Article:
Shepard Smith: "Fox News Is Not Aware Of Any Reliable Studies" That Suggest "There's Widespread Voter Fraud"
Fox Host Shepard Smith: "Every Secretary Of State In The United States Reports There Is No Widespread Voter Fraud"
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From the January 25 edition of Fox News' Shepard Smith Reporting:
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SHEPARD SMITH (HOST): President Trump vowing to launch a major investigation into unsupported claims of widespread voter fraud. The president said in a series of tweets this morning, and I quote, "I will be asking for a major investigation VOTER FRAUD, including those registered to vote in two states, those who are illegal, and even those registered to vote who are dead (and many for a long time). Depending on results, we will strengthen up voting procedures." So far the White House has provided no evidence of any kind to back up these claims. Fox News is not aware of any reliable studies or information that suggests that there is widespread voter fraud anywhere in America. Individual secretaries of state across the nation oversee elections, most of them happen to be Republican, and every secretary of state in the United States reports there is no widespread voter fraud. A Pew study, once cited by the president's team, shows not a single incident of voter fraud across the nation. And even Republican House Speaker Paul Ryan said yesterday, there is no evidence. President Trump has said he would have won the popular vote except that millions of people, three to five million people, voted illegally. Again, he has presented no reliable evidence, and neither Fox News or any other organization of any kind has presented any evidence of voter fraud. Today, a new and different investigation suggested by the press secretary, Sean Spicer. Not of voter fraud in a presidential election, but voter roll irregularities.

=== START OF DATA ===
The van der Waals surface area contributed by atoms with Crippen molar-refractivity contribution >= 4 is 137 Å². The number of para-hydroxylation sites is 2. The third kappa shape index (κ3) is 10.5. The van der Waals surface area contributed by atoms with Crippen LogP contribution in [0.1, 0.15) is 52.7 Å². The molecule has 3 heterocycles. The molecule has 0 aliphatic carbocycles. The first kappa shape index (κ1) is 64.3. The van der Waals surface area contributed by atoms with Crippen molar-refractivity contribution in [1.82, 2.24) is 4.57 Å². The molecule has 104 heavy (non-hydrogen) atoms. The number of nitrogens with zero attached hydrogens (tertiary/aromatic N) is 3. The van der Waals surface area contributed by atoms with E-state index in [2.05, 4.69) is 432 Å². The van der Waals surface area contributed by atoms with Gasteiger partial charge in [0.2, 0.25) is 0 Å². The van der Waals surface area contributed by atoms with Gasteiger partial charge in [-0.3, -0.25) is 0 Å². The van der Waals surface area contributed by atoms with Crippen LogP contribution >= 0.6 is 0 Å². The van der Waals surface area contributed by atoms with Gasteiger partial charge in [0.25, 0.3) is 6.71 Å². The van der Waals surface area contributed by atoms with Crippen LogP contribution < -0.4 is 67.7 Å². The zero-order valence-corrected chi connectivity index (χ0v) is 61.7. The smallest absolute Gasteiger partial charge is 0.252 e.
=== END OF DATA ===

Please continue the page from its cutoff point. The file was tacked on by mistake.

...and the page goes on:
So it's no longer just about widespread voter fraud, which does not exist, 2016's presidential election, but about voter registration, dead people, and multistate registration. This is different from the allegation the president made. Remember, President Trump said he would have gotten up to five million more votes if people hadn't voted illegally. So, President Trump said one thing while his spokesman said another.